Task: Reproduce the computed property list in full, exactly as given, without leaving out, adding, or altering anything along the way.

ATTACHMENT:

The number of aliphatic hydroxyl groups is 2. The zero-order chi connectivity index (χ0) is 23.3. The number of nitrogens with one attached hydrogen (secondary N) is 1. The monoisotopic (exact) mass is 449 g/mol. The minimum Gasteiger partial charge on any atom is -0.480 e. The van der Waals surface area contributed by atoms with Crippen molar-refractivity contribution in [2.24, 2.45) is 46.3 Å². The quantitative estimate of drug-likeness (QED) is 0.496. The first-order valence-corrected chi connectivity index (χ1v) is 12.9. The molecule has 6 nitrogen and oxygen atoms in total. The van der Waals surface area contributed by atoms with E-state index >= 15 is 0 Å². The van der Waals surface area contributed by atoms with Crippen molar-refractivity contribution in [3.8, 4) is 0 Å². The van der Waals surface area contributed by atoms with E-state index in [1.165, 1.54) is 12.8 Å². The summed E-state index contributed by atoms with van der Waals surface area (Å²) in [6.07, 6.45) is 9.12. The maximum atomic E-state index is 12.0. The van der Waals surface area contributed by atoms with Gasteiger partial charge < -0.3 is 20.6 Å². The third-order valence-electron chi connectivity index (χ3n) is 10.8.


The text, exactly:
The number of aliphatic hydroxyl groups is 2. The zero-order chi connectivity index (χ0) is 23.3. The number of nitrogens with one attached hydrogen (secondary N) is 1. The monoisotopic (exact) mass is 449 g/mol. The minimum Gasteiger partial charge on any atom is -0.480 e. The van der Waals surface area contributed by atoms with Crippen molar-refractivity contribution in [2.24, 2.45) is 46.3 Å². The quantitative estimate of drug-likeness (QED) is 0.496. The first-order valence-corrected chi connectivity index (χ1v) is 12.9. The molecule has 6 nitrogen and oxygen atoms in total. The van der Waals surface area contributed by atoms with E-state index >= 15 is 0 Å². The van der Waals surface area contributed by atoms with Crippen molar-refractivity contribution in [3.8, 4) is 0 Å². The van der Waals surface area contributed by atoms with E-state index in [1.165, 1.54) is 12.8 Å². The summed E-state index contributed by atoms with van der Waals surface area (Å²) in [6.07, 6.45) is 9.12. The maximum atomic E-state index is 12.0. The van der Waals surface area contributed by atoms with Gasteiger partial charge < -0.3 is 20.6 Å². The third-order valence-electron chi connectivity index (χ3n) is 10.8.